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Minority-Owned Businesses Among The Most Vulnerable During COVID-19

AP Photo/Charles Krupa

Small businesses across the Peoria area are struggling to keep their doors open amid the COVID-19 crisis, but minority-owned businesses may be among the most in jeopardy.

Cesar Suarez is senior business development specialist for the city of Peoria, as well as a member of the Greater Peoria Hispanic Chamber of Commerce.

Suarez said while all small businesses are scrambling to adapt under the shelter in place rules, minority and immigrant-owned businesses face a unique set of challenges.

"The first barrier is dealing with the kind of funding they use to start up their business, which is predominantly their own cash, whereas other cases may have more of a support network and more financing available through loans and so on,” he said.

Suarez said businesses that have been open for under three years and don’t have a strong financial paper trail may have trouble qualifying for various funding options. He said that includes a number of restaurants and other Hispanic-owned businesses.

Non-English speaking business owners may also have trouble navigating government relief programs due to the language barrier, Suarez said. Plus, there's a cultural tendency to not be willing to ask for help.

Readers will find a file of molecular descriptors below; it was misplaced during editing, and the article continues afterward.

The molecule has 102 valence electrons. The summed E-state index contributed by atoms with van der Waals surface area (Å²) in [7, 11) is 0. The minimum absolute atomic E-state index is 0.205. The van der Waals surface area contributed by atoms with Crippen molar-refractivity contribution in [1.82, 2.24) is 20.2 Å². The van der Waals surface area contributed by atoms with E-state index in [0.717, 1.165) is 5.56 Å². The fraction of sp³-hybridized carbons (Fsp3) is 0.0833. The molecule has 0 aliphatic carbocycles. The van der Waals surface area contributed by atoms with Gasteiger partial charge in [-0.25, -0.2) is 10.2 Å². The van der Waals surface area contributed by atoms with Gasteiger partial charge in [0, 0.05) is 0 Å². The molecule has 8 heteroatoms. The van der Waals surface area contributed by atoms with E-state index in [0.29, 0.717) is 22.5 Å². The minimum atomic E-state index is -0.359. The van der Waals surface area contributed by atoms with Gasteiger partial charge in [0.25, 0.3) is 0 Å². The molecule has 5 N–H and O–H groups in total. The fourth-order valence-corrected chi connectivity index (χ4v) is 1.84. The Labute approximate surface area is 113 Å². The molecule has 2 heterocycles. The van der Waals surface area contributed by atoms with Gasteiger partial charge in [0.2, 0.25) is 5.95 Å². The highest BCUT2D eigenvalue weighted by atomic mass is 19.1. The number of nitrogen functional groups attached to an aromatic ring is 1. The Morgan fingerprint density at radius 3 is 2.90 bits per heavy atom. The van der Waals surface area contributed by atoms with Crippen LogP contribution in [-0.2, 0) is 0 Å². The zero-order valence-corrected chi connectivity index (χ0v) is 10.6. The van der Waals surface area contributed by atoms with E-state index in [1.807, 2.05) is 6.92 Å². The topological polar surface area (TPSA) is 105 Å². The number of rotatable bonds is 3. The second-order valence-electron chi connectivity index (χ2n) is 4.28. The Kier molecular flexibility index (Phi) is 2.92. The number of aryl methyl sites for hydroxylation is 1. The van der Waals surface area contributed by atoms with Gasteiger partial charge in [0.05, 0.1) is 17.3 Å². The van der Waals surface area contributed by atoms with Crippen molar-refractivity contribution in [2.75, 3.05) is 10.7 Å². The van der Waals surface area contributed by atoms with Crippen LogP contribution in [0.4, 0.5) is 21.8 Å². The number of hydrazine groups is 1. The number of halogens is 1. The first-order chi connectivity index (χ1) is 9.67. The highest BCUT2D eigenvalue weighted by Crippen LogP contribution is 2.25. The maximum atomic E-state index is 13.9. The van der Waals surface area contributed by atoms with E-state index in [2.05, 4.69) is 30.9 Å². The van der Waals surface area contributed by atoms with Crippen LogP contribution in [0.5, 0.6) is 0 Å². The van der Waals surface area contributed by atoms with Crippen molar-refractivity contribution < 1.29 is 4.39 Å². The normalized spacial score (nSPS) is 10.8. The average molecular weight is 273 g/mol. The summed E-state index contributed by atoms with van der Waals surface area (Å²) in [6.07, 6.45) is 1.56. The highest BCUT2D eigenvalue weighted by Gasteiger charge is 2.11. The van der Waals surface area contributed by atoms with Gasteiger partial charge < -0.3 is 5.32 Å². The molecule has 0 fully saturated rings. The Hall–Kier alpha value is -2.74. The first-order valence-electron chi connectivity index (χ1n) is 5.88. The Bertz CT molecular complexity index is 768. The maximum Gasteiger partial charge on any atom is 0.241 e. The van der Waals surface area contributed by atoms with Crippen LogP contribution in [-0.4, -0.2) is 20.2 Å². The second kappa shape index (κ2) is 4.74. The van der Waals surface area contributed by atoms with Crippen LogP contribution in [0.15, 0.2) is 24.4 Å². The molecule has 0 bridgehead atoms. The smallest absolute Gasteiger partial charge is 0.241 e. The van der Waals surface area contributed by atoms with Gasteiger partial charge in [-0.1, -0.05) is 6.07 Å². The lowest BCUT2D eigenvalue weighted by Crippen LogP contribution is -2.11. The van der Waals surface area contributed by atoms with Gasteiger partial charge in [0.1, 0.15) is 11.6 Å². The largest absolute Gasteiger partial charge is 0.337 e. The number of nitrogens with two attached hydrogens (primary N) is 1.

“They're very independent. They start their businesses that way — they don't ask anybody, just start their business and go on their merry way,” he said. “It’s a cultural thing I’ve noticed in Latino businesses. They don't want the government around so much. They'd rather just be left alone — and that prevents them from accessing funding and financing."

Suarez said many Hispanic-owned restaurants, in particular, have started to offer curbside pickup, catering, and delivery via apps like DoorDash and GrubHub. But he said potential customers often have trouble finding out if those businesses are even still open and what services they’re offering during the pandemic.

Updating business listings online and maintaining an active virtual presence can help, he said. Still, many aren’t seeing as much foot traffic.

“I’ve talked to a few of them that have said they’ve lost anywhere from 50 to 90 percent of their business, as a result of this,” he said.

Suarez said he encourages businesses to develop a financial strategy that prioritizes grants first, then forgivable loans, and other low-interest, flexible financing options as a last resort.

He said the city’s economic development website, growpeoria.com, offers resources ranging from how to apply for business assistance programs to tips for renegotiating lease agreements. That site can be translated into a number of languages using the indicators in the top right corner.

Suarez said business owners can also reach out to him if they need help considering their options or translating between English and Spanish. He can be contacted at csuarez@peoriagov.org or 309-494-8645.

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Dana Vollmer is a reporter with WGLT. Dana previously covered the state Capitol for NPR Illinois and Peoria for WCBU.